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Launched in 2009, BPS Arts Expansion, the public-private partnership led by the Boston Public Schools Visual and Performing Arts Department and EdVestors, brings together local foundations, the school district, arts organizations, higher education institutions, and the Mayor's Office to focus on a coherent, sustainable approach to quality arts education for all BPS students. This collaboration of local leaders along with students, families, and school staff, has enabled Boston to emerge as a national leader among urban districts working to expand arts education.The purpose of this study is to examine how access to arts education in BPS influences education outcomes pertaining to student social emotional and academic outcomes as well as parent and teacher perspectives regarding school climate. This research strengthens the case for quality arts education for every student, finding significant evidence increases in arts education lead to improvements on a range of indicators of student and parent school engagement.
Analyses of testing data from fall 2020 indicate the transition to remote learning has resulted in significant learning loss, particularly among low-income and minority students. Using data from the online learning platform Zearn, economists at the Harvard Opportunity Insights project found large losses in math learning for low-income students, whereas students from affluent backgrounds saw gains. This has exacerbated fears that the pandemic is widening the already large achievement gap between students from different income and racial/ethnic groups. The COVID-19 crisis has also had a worrisome impact on students' emotional health — particularly among full-time remote learners, for whom supportive networks of teachers and friends have been disrupted.Findings from the Distance and Disruption study correspond with those of a separate survey of 1,549 Massachusetts parents with school-aged children conducted in October and November 2020. That study found significant gaps by income and racial/ethnic group in access to in-person schooling, and parents of children in remote-learning situations — particularly hybrid in-person/remote arrangements — were more likely to feel their child was falling behind grade level.The Distance and Disruption study further adds to our understanding of the transfer to remote learning by exploring students' perspectives on specific differences in the quality of learning experiences between the in-school and at-home environments. Such differences are a critical link in explaining why remote-learning students are more likely to experience negative outcomes.
New K-12 Parent Poll: Student mental health, academics pose challenge to Massachusetts schools COVID recovery plansMay 22, 2022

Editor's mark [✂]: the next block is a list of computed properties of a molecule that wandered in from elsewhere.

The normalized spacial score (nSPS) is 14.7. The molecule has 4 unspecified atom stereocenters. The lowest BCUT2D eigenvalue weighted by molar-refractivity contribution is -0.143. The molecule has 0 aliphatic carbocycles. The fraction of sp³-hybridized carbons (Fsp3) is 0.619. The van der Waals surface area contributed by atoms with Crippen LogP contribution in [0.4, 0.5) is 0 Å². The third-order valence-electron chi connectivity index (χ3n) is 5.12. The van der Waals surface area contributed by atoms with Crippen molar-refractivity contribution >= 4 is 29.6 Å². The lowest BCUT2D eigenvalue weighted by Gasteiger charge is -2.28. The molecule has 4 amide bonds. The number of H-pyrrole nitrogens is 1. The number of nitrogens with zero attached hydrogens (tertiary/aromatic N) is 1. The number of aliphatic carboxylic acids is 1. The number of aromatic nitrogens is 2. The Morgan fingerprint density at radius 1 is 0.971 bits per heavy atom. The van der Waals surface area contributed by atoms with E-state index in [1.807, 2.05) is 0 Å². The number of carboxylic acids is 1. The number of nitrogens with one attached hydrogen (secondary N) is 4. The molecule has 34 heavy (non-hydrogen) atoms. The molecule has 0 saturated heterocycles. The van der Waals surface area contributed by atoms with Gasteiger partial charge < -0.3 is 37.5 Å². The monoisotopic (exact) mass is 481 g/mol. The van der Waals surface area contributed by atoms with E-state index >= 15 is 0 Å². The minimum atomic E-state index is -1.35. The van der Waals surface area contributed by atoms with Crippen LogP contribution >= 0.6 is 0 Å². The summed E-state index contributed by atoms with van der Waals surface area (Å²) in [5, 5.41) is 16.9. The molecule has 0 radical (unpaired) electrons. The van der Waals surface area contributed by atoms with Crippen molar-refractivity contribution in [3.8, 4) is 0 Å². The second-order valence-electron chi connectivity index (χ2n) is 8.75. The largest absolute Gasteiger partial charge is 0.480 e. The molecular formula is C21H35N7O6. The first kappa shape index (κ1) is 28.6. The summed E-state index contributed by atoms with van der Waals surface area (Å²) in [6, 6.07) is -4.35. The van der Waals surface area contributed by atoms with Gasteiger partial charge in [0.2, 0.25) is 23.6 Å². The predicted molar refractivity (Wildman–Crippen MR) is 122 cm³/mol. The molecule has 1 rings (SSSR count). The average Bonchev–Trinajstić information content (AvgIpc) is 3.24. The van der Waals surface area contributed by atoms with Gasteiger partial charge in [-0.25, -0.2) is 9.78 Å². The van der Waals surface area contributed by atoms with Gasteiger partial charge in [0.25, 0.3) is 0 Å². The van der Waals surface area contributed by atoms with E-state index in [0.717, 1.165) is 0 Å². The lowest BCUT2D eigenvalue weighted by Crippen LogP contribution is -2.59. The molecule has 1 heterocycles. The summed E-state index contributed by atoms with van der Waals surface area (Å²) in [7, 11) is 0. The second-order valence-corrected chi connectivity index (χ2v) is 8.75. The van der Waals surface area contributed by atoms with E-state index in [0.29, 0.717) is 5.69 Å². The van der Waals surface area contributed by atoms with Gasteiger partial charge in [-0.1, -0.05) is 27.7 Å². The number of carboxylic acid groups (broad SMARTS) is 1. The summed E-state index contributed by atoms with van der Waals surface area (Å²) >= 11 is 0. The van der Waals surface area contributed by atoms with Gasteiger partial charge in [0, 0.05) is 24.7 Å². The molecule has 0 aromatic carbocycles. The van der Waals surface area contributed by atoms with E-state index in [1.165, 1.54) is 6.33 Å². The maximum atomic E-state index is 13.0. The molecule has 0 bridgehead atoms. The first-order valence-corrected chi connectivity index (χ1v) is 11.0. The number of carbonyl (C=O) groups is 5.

This poll surveys Massachusetts parents regarding their views about students' safety and academic preparedness related to COVID-19 and the state's COVID recovery plans. The pandemic brought long lasting academic and mental health concerns, which parents say remain serious challenges today.
Massachusetts parents have high expectations that this school year will help their kids catch up after a year of COVID challenges and interruptions. More than a third (35%) of parents now expect their students will be ahead of grade level by the end of this year. That's actually higher than the 28% who said their children were at that level pre-COVID. But it's not clear that schools have the resources to achieve this expected turnaround, or that parents are even getting the information they need to adequately track their students' progress.Those are the top findings from the fifth and latest wave of a survey of K-12 parents statewide conducted by The MassINC Polling Group and sponsored by the Barr Foundation, in collaboration with the Education Trust Massachusetts. The project has tracked parents' attitudes and opinions about their children's education throughout the pandemic since the end of the 2019-2020 school year.
In fall 2020, the Barr Foundation offered high schools the opportunity to hear firsthand from their stakeholders about the teaching and learning experience within the unprecedented educational environment brought on by the COVID-19 pandemic. Ten schools across New England opted to take advantage of this opportunity, partnering with YouthTruth to administer surveys to students (and in some cases, to staff and families), to gather information and insights about how they were faring nearly a semester into the 2020-21 school year.
In 2017, fifty-six percent of the principals hired statewide were new to the job, with high-poverty schools most likely to hire novice principals. During 2018 and 2019, a working group of district and charter school leaders and other education stakeholders from across the state met to explore ways to increase the effectiveness of principals leading Massachusetts schools. The Barr Foundation engaged Attuned Education Partners to facilitate this group and lead implementation of the learning agendas developed by its members. Together, they prioritized key challenges and identified solutions that research suggests are most likely to strengthen principalship and drive better outcomes for students—especially the students of color and English learners that the state is currently serving least well. This report presents their findings and insights—including recommended actions tailored to state policymakers, school system leaders, principal preparation program providers, and funders. It also offers a collection of case studies demonstrating potential solutions in action.